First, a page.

Image courtesy of the National Coalition for the Homeless.
The most prominent proposal for the SDGs come from the UN Open Working Group on Sustainable Development Goals (OWG), which last year proposed 17 goals with 169 targets among them. The proposed OWG health targets include universal health coverage, yet how many homeless people are able to secure quality health coverage, rather than relying on the limits of sporadic emergency room care? With cardiovascular disease the leading cause of death among homeless populations in the Los Angeles study (and the second leading cause in a review of deaths among homeless people in Colorado in 2012), we must similarly ask, can a proposed one-third reduction in premature mortality from non-communicable diseases by 2030 be accomplished without vastly reducing the number of people who are homeless? And what of ending preventable newborn and child deaths, another proposed target? If children are born into and begin their lives in homelessness, are not some preventable deaths virtually inevitable, given the heightened levels of malnutrition, low birth weight, and exposure to environmental toxins that they experience?
(Also worth noting in this context is the proposed target of reducing substance abuse. This would importantly benefit homeless populations. Substance abuse was the leading direct cause of death in the Colorado review and second in Los Angeles study, and is often a factor in people becoming homeless.)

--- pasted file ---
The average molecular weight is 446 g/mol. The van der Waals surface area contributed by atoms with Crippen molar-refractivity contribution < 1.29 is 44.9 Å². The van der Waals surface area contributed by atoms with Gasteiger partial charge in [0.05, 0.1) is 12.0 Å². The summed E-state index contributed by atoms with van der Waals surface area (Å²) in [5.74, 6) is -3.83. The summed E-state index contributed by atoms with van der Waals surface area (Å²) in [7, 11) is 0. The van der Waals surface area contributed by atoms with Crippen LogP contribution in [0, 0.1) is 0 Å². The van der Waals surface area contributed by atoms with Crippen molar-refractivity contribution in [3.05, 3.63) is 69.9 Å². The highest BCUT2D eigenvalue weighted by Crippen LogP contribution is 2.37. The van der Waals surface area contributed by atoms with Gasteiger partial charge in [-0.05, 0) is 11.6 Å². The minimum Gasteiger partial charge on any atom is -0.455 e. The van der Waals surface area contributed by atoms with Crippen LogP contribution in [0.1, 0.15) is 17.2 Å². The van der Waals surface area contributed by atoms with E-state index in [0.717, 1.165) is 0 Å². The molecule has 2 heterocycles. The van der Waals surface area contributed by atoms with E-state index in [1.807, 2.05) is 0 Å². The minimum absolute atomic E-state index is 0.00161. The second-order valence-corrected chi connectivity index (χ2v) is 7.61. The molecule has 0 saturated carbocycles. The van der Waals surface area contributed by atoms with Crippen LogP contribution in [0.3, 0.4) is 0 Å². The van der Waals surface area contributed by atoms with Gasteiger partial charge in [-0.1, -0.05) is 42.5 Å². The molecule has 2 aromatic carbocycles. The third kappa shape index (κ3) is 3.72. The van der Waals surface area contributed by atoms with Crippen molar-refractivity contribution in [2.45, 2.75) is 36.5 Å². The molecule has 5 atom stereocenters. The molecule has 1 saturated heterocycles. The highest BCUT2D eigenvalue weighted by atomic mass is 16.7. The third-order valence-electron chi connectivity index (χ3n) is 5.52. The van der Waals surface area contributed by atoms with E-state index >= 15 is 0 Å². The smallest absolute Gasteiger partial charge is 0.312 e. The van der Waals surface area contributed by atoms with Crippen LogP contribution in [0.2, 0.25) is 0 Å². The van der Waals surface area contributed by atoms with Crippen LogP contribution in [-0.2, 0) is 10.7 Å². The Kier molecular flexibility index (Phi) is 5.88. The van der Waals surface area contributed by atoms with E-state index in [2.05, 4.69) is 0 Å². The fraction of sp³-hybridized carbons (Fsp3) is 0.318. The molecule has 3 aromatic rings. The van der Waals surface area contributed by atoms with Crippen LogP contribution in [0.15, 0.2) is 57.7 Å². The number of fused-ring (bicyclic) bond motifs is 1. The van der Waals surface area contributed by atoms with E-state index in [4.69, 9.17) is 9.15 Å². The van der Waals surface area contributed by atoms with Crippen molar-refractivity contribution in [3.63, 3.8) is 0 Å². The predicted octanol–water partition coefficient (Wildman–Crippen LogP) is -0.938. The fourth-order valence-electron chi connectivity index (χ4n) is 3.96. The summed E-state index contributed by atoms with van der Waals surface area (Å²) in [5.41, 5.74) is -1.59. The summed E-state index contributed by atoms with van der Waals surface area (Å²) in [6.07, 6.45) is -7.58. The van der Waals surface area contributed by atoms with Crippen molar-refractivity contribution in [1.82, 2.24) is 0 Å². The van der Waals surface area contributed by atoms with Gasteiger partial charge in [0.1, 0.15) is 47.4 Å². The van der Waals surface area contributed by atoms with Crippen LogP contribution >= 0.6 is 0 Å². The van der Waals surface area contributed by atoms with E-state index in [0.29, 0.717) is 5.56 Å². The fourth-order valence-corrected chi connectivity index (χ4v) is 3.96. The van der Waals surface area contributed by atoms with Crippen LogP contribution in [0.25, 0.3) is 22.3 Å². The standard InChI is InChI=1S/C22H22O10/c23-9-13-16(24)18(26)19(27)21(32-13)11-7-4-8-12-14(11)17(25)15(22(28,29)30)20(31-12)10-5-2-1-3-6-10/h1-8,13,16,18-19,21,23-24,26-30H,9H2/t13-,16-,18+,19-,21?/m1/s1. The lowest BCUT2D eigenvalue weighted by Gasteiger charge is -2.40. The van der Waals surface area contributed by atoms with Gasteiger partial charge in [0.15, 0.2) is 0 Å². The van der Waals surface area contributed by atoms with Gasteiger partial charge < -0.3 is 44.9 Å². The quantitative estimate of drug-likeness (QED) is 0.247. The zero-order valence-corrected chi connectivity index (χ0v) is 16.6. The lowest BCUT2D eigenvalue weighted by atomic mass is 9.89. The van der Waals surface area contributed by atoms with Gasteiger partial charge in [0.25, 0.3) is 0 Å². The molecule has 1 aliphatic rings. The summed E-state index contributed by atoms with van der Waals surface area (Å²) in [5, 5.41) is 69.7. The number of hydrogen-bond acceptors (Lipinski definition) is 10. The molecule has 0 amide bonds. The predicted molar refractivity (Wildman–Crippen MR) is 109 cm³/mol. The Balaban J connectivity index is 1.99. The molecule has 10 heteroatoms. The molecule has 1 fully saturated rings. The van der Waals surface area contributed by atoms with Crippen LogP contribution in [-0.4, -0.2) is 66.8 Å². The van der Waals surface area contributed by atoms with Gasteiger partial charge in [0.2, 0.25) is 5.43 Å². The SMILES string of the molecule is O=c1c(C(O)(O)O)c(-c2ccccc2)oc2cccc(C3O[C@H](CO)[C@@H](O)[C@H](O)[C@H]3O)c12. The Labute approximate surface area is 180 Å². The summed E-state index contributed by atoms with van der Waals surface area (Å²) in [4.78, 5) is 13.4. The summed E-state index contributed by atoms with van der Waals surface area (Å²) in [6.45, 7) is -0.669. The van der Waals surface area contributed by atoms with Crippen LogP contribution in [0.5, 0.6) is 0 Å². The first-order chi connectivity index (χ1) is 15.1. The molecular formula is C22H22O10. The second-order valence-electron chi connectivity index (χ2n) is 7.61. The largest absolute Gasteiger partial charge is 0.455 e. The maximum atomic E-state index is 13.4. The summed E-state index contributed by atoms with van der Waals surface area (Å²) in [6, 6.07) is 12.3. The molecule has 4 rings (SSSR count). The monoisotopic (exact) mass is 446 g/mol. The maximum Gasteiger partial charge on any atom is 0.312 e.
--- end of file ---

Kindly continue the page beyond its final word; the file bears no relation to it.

Beyond the health sector, as long as there are homeless people, can all people have access “to safe, nutritious and sufficient food all year round,” part of the OWG’s proposed target on ending hunger? Access to adequate sanitation facilities?
These are only targets directly related to health. Goals universal in scope on employment, education, and ending violence against women would powerfully affect the homeless (or would-be homeless) as well — and continued homelessness would seriously impede achieving them.
And then there is this target: By 2030, ensure access for all to adequate, safe and affordable housing and basic services, and upgrade slums.
If this goal is interpreted robustly (e.g., meaningful access, “all” indeed meaning “all”) and achieved, that would mean an end to homelessness.